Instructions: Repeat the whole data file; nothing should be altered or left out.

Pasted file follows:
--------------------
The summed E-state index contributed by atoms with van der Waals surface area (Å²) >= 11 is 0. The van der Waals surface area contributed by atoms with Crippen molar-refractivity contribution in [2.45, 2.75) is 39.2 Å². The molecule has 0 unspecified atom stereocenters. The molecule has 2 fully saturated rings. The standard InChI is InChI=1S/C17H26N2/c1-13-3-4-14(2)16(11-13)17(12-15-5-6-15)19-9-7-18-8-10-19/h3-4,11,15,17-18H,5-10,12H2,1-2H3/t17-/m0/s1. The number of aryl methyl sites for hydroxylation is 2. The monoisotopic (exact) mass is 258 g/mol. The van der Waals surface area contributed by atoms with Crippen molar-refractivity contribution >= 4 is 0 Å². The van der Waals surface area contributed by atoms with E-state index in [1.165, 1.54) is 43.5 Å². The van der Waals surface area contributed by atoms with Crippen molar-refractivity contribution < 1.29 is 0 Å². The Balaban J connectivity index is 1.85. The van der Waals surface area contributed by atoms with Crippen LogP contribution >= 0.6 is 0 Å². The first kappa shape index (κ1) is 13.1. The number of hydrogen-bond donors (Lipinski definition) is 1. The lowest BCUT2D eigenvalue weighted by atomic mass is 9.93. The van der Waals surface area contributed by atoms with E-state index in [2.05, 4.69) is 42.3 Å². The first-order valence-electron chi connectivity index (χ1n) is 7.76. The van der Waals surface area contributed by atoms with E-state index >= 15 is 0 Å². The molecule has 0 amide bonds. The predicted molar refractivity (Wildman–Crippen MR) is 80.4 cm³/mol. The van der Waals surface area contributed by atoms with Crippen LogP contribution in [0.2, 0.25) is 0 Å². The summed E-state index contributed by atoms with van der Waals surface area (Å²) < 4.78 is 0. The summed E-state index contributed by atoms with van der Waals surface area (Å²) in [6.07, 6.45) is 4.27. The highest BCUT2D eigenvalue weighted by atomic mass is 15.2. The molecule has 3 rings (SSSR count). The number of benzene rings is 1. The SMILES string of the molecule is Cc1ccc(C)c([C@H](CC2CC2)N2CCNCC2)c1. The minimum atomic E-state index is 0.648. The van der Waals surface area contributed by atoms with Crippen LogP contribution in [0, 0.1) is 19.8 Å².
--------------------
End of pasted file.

The summed E-state index contributed by atoms with van der Waals surface area (Å²) >= 11 is 0. The van der Waals surface area contributed by atoms with Crippen molar-refractivity contribution in [2.45, 2.75) is 39.2 Å². The molecule has 0 unspecified atom stereocenters. The molecule has 2 fully saturated rings. The standard InChI is InChI=1S/C17H26N2/c1-13-3-4-14(2)16(11-13)17(12-15-5-6-15)19-9-7-18-8-10-19/h3-4,11,15,17-18H,5-10,12H2,1-2H3/t17-/m0/s1. The number of aryl methyl sites for hydroxylation is 2. The monoisotopic (exact) mass is 258 g/mol. The van der Waals surface area contributed by atoms with Crippen molar-refractivity contribution >= 4 is 0 Å². The van der Waals surface area contributed by atoms with E-state index in [1.165, 1.54) is 43.5 Å². The van der Waals surface area contributed by atoms with Crippen molar-refractivity contribution < 1.29 is 0 Å². The Balaban J connectivity index is 1.85. The van der Waals surface area contributed by atoms with Crippen LogP contribution >= 0.6 is 0 Å². The first kappa shape index (κ1) is 13.1. The number of hydrogen-bond donors (Lipinski definition) is 1. The lowest BCUT2D eigenvalue weighted by atomic mass is 9.93. The van der Waals surface area contributed by atoms with E-state index in [2.05, 4.69) is 42.3 Å². The first-order valence-electron chi connectivity index (χ1n) is 7.76. The van der Waals surface area contributed by atoms with E-state index >= 15 is 0 Å². The molecule has 0 amide bonds. The predicted molar refractivity (Wildman–Crippen MR) is 80.4 cm³/mol. The van der Waals surface area contributed by atoms with Crippen LogP contribution in [0.2, 0.25) is 0 Å². The summed E-state index contributed by atoms with van der Waals surface area (Å²) < 4.78 is 0. The summed E-state index contributed by atoms with van der Waals surface area (Å²) in [6.07, 6.45) is 4.27. The highest BCUT2D eigenvalue weighted by atomic mass is 15.2. The molecule has 3 rings (SSSR count). The number of benzene rings is 1. The SMILES string of the molecule is Cc1ccc(C)c([C@H](CC2CC2)N2CCNCC2)c1. The minimum atomic E-state index is 0.648. The van der Waals surface area contributed by atoms with Crippen LogP contribution in [0, 0.1) is 19.8 Å².